Thermoelectric Power Water Use

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Water for thermoelectric power is used in the process of generating electricity with steam-driven turbine generators. Since 2000, thermoelectric-power withdrawals have been compiled by cooling-system type. Once-through cooling refers to cooling systems in which water is circulated through heat exchangers, and then returned to the source. Recirculating cooling refers to cooling systems in which water is circulated through heat exchangers, cooled using ponds or towers, and then recirculated. Subsequent water withdrawals for a recirculating system are used to replace water lost to evaporation, blowdown, drift, and leakage. Prior to 2000, thermoelectric-power withdrawals were compiled by fuel type (fossil-fuel, nuclear, and geothermal).

Thermoelectric power cooling water sources include fresh and saline water from both surface-water and groundwater sources. Reclaimed wastewater is a supplemental source of water for thermoelectric power, especially in areas where additional water sources are needed for plant operations.

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Aerial photo of Beaver Valley Power Station in Pennsylvania, showing evaporation from the large cooling towers

Aerial photo of Beaver Valley Power Station in Pennsylvania, showing evaporation from the large cooling towers.

2015 Water Use

(source: Dieter, C.A., Maupin, M.A., Caldwell, R.R., Harris, M.A., Ivahnenko, T.I., Lovelace, J.K., Barber, N.L., and Linsey, K.S., 2018, Estimated use of water in the United States in 2015: U.S. Geological Survey Circular 1441, 65 p., https://doi.org/10.3133/cir1441.)

Total withdrawals for thermoelectric power for 2015 were 133,000 Mgal/d, nearly 100 percent of which was withdrawn from surface-water sources, predominantly freshwater. Total withdrawals for thermoelectric power accounted for 41 percent of total water withdrawals, 34 percent of total freshwater withdrawals, and 48 percent of fresh surface-water withdrawals for all uses.

Map of thermoelectric power water withdrawals for 2015

Eastern States accounted for 84 percent of total thermoelectric-power withdrawals in the United States and 70 percent of the related net power generation. Hydroelectric-power generation accounts for about 6 percent of the United States total energy needs and is an important energy source in the Western United States.

Thermoelectric power withdrawals, top States, 2015
[percentages calculated from unrounded values]
State Percentage of 
total withdrawals
Cumulative percentage
of total withdrawals
Texas 8% 8%
Florida 7% 15%
Illinois 6% 21%
Michigan 6% 27%
New York 6% 33%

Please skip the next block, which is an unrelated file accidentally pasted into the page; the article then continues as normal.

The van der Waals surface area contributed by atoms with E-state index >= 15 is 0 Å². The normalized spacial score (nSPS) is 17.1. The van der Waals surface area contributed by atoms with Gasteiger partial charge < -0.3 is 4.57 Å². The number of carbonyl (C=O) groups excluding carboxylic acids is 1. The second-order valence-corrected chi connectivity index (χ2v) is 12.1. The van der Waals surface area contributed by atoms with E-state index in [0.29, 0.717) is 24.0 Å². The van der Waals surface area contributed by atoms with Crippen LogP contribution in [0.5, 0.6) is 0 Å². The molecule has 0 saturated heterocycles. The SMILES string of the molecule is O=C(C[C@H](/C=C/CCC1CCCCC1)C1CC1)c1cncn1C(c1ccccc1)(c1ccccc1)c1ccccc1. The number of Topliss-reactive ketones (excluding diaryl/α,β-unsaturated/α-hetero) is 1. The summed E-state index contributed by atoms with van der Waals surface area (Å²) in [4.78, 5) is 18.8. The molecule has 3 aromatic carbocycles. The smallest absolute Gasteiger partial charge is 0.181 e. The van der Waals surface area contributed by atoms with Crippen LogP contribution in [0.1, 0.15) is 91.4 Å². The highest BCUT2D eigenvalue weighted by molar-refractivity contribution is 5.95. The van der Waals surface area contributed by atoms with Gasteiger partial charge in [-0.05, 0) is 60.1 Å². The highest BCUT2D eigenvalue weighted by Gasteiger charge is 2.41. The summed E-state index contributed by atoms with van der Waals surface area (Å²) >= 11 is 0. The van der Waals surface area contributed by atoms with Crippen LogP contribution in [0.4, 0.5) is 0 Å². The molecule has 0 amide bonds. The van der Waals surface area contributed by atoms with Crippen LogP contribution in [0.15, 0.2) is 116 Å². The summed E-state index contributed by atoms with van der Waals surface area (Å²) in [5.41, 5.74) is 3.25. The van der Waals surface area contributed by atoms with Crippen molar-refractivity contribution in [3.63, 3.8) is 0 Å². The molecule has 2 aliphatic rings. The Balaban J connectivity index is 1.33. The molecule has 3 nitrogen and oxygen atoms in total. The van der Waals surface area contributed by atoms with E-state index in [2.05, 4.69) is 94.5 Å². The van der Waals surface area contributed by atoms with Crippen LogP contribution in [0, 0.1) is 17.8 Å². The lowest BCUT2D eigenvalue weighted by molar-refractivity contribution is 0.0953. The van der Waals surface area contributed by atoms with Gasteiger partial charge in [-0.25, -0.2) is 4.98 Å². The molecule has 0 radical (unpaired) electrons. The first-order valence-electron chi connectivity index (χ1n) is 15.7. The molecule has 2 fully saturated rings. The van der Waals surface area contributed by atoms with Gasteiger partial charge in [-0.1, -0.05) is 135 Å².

Estimated 2015 thermoelectric withdrawals were 18 percent less than estimates for 2010. Reasons for this large difference include plant closures, a shift from coal to natural gas as a fuel source, and new powerplants using more water-effcient power generation and cooling-system technologies. On average, 15 gallons (gal) of water was used to produce 1 kilowatt-hour (kWh) of electricity in 2015, compared to almost 19 gallons per kilowatt-hour in 2010.

Thermoelectric-power water withdrawals, 1950-2015

Consumptive use was reported for the first time since the 1995 report. Powerplants equipped with once-through cooling systems accounted for 96 percent of total thermoelectric-power withdrawals and 37 percent of net power generated. Consumptive use for once-through systems was just 1 percent of total once-through withdrawals. Plants with recirculating cooling systems withdrew much less water (4 percent of total thermoelectric-power withdrawals) and produced most (63 percent) of the power. Consumptive use for recirculating cooling systems was 57 percent of total recirculating withdrawals. Plants with recirculating cooling systems accounted for 67 percent of total thermoelectric-power consumptive use.

Data sources

Sources for thermoelectric-power withdrawals, cooling-system information, and net power generation included data collected directly from facilities, State permitting or regulatory agencies, the US Energy Information Administration, and linked heat and water budget models for powerplants in the United States. For the 2015 estimates, the linked heat and water budget models were run for the majority of thermoelectric powerplants in the United States (Diehl and others, 2013) to develop powerplant-specific estimates of withdrawals and consumptive use. These data were used either in whole or in part for this compilation.

Category history

  • 1950: Included in Industrial
  • 1955: Fuel-electric power subcategory in Industrial (data presented by watershed but not by State)
  • 1960-1980: Fuel-electric power subcategory in Industrial
  • 1985-1995: Thermoelectric power, subcategories by fuel type (fossil fuel, geothermal, nuclear)
  • 2000 and later: Thermoelectric power, subcategories by cooling-system type (once-through, closed-loop/recirculatimg)

Graphic of category changes over time